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SQL Server virtualization

We are starting a project to migrate from a legacy non-SQL Server database to a SQL Server 2008 Enterprise Edition database. The legacy database has 2 terabytes of data and we expect the SQL Server DB also to have the same or slightly higher volume. My organization wants to host the SQL Server DB in a virtualized environment. Considering the size (2 TB) does anyone see a problem with putting such a large DB in a virtual environment? What factors should we take into consideration while deciding whether to virtualize or not to?
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asked Apr 09, 2012 at 02:16 AM in Default

girishbhat77 gravatar image

girishbhat77
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Well, that would really depend upon your environment, the current data usage (not the whole 2 TBs would be used), your hardware RAM/Disk Configuration/processors etc. and most importantly the parallel workload. If this is a critical database and requires ultimate performance then sharing resources may not be the best choice. You may need to have a benchmark testing with all the parallel workload to sort it out. You already have the legacy system to compare it with. You may also have to try different configurations to get the optimal output as this is much more complex than a dedicated server.
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answered Apr 09, 2012 at 05:53 AM

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Well said. In general, virtualizing SQL Server can work well, but make sure there are enough resources for it and understand that it will make performance tracking and optimization much more complicated.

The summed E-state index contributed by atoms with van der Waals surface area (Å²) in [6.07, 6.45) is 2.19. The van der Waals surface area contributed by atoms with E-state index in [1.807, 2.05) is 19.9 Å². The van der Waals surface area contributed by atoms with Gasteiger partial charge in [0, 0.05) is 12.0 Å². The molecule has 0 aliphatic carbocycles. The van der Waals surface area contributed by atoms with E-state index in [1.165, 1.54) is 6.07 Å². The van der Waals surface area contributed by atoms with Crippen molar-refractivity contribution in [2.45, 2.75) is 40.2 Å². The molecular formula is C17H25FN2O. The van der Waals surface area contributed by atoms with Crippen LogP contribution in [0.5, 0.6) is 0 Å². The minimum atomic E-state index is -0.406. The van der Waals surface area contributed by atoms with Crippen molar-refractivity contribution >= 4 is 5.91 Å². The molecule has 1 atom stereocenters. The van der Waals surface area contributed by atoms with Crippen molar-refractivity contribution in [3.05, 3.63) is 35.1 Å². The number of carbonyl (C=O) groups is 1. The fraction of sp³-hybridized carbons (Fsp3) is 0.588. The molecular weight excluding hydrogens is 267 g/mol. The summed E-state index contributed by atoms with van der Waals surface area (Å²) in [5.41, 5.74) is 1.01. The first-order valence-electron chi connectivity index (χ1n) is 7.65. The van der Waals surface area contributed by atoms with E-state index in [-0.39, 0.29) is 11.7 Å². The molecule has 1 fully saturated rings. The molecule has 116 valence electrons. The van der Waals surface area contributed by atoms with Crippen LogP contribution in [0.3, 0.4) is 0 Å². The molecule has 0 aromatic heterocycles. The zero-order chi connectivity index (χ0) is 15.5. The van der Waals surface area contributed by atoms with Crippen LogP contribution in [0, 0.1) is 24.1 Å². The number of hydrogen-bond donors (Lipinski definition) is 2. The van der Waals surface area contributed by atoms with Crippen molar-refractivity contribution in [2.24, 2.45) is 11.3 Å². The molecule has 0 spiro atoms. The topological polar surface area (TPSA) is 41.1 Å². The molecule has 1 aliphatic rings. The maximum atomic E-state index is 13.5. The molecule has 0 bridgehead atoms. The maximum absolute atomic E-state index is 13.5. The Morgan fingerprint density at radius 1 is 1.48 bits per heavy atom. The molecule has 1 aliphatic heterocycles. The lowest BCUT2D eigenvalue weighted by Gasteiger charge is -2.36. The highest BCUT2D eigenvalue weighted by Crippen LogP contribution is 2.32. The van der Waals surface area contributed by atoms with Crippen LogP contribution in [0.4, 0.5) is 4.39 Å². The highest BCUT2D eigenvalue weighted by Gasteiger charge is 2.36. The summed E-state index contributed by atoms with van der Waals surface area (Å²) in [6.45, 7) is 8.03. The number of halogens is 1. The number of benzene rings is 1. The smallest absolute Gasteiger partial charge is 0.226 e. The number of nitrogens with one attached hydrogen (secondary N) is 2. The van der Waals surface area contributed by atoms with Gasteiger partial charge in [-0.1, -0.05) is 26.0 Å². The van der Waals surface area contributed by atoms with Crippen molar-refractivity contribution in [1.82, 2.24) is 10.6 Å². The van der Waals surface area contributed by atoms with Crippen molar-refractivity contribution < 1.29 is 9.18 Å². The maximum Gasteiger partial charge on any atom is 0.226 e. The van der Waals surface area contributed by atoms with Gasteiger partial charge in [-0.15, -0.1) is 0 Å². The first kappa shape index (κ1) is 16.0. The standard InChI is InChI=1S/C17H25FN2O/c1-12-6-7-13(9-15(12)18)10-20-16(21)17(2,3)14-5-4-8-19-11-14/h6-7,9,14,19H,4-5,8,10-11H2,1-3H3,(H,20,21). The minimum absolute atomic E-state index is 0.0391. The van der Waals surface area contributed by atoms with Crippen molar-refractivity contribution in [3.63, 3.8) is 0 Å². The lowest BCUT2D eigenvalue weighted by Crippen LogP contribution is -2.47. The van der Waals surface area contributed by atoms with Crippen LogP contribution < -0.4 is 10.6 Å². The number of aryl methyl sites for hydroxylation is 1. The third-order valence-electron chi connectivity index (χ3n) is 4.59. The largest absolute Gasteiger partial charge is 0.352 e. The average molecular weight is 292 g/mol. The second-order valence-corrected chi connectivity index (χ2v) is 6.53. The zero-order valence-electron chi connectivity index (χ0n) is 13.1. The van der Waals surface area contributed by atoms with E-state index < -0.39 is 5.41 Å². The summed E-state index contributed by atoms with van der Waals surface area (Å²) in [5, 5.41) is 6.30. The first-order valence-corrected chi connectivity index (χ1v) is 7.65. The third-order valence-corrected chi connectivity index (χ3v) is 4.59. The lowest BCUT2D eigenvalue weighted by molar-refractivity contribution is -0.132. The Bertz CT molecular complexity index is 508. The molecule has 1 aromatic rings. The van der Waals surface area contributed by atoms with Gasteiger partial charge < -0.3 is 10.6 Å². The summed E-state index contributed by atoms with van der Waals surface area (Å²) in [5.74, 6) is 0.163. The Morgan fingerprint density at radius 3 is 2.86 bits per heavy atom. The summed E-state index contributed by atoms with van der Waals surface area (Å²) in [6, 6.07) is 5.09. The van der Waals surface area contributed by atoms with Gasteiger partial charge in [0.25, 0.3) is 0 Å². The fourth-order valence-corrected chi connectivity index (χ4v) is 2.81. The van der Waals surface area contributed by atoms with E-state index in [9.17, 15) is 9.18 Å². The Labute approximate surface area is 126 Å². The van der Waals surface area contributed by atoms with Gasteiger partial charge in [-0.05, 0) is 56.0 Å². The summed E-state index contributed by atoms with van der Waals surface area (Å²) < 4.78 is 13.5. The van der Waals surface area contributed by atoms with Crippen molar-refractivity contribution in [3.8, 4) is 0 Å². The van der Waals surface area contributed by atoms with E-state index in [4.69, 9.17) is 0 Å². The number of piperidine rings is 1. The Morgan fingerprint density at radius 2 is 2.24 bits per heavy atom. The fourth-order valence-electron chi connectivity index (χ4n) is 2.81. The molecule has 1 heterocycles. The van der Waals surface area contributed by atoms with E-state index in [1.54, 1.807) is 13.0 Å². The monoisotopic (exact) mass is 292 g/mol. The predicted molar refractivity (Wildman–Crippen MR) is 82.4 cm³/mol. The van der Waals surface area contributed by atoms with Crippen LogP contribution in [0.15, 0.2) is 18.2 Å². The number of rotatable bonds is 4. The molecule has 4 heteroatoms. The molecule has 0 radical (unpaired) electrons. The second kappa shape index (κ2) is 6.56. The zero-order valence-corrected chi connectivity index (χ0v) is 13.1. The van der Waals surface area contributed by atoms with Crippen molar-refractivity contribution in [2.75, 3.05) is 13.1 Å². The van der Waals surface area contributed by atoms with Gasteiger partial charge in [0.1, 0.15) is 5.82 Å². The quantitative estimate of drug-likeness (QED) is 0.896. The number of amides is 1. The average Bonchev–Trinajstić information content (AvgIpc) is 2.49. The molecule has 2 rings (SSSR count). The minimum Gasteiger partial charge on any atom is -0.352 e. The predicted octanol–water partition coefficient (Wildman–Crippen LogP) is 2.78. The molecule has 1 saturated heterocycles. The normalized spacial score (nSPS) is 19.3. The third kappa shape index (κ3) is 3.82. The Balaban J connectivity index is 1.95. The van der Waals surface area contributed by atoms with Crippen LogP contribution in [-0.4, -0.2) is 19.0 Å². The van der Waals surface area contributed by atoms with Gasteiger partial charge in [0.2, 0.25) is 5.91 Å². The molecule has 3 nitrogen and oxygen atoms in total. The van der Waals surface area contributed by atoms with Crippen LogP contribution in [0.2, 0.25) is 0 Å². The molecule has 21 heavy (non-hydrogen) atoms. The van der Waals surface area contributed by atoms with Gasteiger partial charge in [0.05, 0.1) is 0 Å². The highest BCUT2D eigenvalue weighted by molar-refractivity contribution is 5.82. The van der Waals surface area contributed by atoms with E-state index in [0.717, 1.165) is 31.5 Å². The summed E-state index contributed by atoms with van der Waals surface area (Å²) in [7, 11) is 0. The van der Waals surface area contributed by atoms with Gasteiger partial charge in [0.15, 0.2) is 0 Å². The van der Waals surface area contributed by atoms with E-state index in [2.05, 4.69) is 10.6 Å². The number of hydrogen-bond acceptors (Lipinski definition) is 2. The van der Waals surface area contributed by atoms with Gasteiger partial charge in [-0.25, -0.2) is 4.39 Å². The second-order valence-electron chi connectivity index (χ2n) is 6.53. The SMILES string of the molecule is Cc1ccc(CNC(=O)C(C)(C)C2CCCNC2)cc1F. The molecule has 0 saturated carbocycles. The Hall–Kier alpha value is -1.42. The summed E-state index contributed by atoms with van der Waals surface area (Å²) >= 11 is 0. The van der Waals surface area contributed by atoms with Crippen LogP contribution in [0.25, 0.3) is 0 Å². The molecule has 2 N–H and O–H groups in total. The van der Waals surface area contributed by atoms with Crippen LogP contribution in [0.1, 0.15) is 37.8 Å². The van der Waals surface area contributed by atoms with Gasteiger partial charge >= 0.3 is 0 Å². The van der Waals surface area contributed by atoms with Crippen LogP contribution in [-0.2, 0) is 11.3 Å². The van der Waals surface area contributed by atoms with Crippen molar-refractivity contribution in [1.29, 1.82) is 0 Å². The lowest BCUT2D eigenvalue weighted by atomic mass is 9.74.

Apr 09, 2012 at 04:27 PM TimothyAWiseman
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Have you considered virtualising the SQL Server but having the data on a SAN? This would mean that the VM will be smaller (and therefore easier to administer/recover etc etc).

You need to also consider the need for your test/dev and DR facilities to be able to match the production configuration as close as possible.
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answered Apr 09, 2012 at 09:20 AM

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You also need to find out from your virtualization team what the maximum resources are that can be allocated to a VM and ensure that those numbers are sufficient for your instance. Not all vendors are equal in all aspects.

You also want to have conversations to make sure that the resources are not over-allocated on the hyper-visor as SQL Server uses what it thinks it has.

Lastly you want to be sure that the VM environment can satisfy the IOPS that you require (dedicate SAN resources directly).
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answered Apr 09, 2012 at 12:35 PM

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There are a lot of reasons to virtualize SQL Server. In today’s hard economic life, cost savings is a primary factor. Virtualization lets you run more server workloads by using less hardware.
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answered May 15, 2012 at 09:33 AM

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asked: Apr 09, 2012 at 02:16 AM

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Last Updated: May 15, 2012 at 09:34 AM